Breast (Edinburgh, Scotland) 11/2015; DOI:10.1016/j.breast.2015.10.002
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    ABSTRACT: Background: Serum levels of 25-OH vitamin D3 (vitamin D) have been shown to be prognostic for disease-free survival in patients with breast cancer. We investigated the predictive value of these levels for pathological response after neoadjuvant chemotherapy in patients with breast cancer taking part in the NEOZOTAC phase-III trial. Additionally, the effect of chemotherapy on vitamin D levels was studied. Materials and methods: Serum vitamin D was measured at baseline and before the last cycle of chemotherapy. The relationship between these measurements and clinical outcome, as defined by pathological complete response in breast and lymph nodes (pCR) was examined. Results: Baseline and end of treatment vitamin D data were available in 169 and 91 patients, respectively. Median baseline vitamin D values were 58.0 nmol/L. In patients treated with chemotherapy only, serum vitamin D levels decreased during neoadjuvant chemotherapy (median decrease of 16 nmol/L, P = 0.003). The prevalence of vitamin D levels < 50 nmol/L increased from 38.3% at baseline to 55.9% after chemotherapy. In the total population, baseline and end of therapy vitamin D levels were not related to pathological response. No associations were found between pCR and vitamin D level changes. Conclusion: The significant decrease in vitamin D post-neoadjuvant chemotherapy suggests that vitamin D levels should be monitored and in case of decrease of vitamin D levels, correction may be beneficial for skeletal health and possibly breast cancer outcome.
    Breast (Edinburgh, Scotland) 11/2015; DOI:10.1016/j.breast.2015.10.005
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    ABSTRACT: The internet is frequently used by patients for researching information regarding breast cancer. This study aims to assess the quality of these websites using validated tools. The term 'breast cancer' was searched for in 3 search engines. The top 20 results were selected, and duplicates and irrelevant websites were excluded. 26/34 websites were analysed using the DISCERN Plus tool, HONcode and the JAMA benchmarks. 46% of the websites were classed as 'excellent' when assessed with the DISCERN tool. The range of DISCERN scores was wide (range: 25-74). Nine websites were found to be HONcode certified. Seven websites complied with all four JAMA benchmarks. This study shows the quality of breast cancer information on the internet is on the whole good; however the range of quality is wide. We recommend healthcare professionals use all 3 tools together to establish which websites are best to advise which websites patients should trust.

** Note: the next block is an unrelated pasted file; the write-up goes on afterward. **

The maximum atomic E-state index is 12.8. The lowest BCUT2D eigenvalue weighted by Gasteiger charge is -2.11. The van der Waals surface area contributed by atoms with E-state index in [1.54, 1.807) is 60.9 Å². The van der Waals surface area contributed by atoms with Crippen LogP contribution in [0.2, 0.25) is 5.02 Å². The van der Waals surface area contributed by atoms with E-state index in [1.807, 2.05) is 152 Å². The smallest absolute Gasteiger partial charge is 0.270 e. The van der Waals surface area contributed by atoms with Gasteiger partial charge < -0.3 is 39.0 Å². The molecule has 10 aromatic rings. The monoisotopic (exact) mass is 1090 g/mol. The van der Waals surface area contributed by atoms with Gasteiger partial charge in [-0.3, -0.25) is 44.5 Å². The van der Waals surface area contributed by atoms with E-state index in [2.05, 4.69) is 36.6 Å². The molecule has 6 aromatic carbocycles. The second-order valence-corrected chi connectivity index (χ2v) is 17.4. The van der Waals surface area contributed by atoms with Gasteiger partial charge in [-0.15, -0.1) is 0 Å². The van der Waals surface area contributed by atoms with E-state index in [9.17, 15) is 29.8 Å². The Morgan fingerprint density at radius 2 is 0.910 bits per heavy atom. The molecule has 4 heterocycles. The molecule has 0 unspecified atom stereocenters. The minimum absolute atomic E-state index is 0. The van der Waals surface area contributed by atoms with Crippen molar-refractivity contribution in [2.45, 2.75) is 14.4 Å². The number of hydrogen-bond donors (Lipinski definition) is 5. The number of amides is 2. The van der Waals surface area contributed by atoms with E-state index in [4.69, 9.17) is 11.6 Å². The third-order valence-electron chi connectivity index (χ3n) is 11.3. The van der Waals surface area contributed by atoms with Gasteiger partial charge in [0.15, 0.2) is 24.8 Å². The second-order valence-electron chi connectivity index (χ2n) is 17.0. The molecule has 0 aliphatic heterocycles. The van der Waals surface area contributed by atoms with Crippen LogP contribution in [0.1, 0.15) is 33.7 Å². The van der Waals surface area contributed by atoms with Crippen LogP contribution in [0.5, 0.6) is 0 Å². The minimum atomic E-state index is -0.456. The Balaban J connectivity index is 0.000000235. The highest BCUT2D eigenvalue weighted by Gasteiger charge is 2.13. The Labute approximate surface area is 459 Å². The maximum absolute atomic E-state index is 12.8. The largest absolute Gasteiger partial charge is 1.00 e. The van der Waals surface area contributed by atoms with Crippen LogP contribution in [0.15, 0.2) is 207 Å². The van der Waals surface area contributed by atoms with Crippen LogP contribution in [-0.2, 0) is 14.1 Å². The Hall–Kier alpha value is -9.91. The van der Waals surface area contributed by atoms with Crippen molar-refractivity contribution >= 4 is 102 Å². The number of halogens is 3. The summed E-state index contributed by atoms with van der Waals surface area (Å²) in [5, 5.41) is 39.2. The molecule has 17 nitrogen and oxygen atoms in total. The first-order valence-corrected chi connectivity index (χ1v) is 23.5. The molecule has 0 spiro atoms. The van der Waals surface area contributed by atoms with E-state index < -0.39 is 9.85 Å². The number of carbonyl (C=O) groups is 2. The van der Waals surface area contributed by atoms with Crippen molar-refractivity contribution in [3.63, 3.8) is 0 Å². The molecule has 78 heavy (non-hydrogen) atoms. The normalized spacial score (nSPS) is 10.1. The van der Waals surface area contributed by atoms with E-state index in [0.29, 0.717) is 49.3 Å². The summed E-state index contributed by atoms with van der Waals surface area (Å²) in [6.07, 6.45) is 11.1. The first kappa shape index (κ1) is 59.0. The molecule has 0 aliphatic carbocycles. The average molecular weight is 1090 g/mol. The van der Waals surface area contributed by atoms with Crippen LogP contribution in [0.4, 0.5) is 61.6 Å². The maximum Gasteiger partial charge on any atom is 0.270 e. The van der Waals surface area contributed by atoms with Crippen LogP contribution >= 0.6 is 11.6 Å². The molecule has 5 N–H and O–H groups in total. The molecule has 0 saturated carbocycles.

Breast (Edinburgh, Scotland) 11/2015; DOI:10.1016/j.breast.2015.10.001
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    ABSTRACT: Background: Previous studies have suggested that plasma fibrinogen contributes to tumor cell proliferation, progression and metastasis. The current study was performed to evaluate the prognostic relevance of preoperative plasma fibrinogen in breast cancer patients. Method: Data of 2073 consecutive breast cancer patients, who underwent surgery between January 2002 and December 2008 at the Sun Yat-sen University Cancer Center, were retrospectively evaluated. Plasma fibrinogen levels were routinely measured before surgeries. Participants were grouped by the cutoff value estimated by the receiver operating characteristic (ROC) curve analysis. Overall survival (OS) was assessed using Kaplan-Meier analysis, and multivariate Cox proportional hazards regression model was performed to evaluate the independent prognostic value of plasma fibrinogen level. Results: The optimal cutoff value of preoperative plasma fibrinogen was determined to be 2.83 g/L. The Kaplan-Meier analysis showed that patients with high fibrinogen levels had shorter OS than patients with low fibrinogen levels (p < 0.001). Multivariate analysis suggested preoperative plasma fibrinogen as an independent prognostic factor for OS in breast cancer patients (HR = 1.475, 95% confidence interval (CI): 1.177-1.848, p = 0.001). Subgroup analyses revealed that plasma fibrinogen level was an unfavorable prognostic parameter in stage II-III, Luminal subtypes and triple-negative breast cancer patients. Conclusion: Elevated preoperative plasma fibrinogen was independently associated with poor prognosis in breast cancer patients and may serve as a valuable parameter for risk assessment in breast cancer patients.
    Breast (Edinburgh, Scotland) 10/2015; 24(6). DOI:10.1016/j.breast.2015.09.007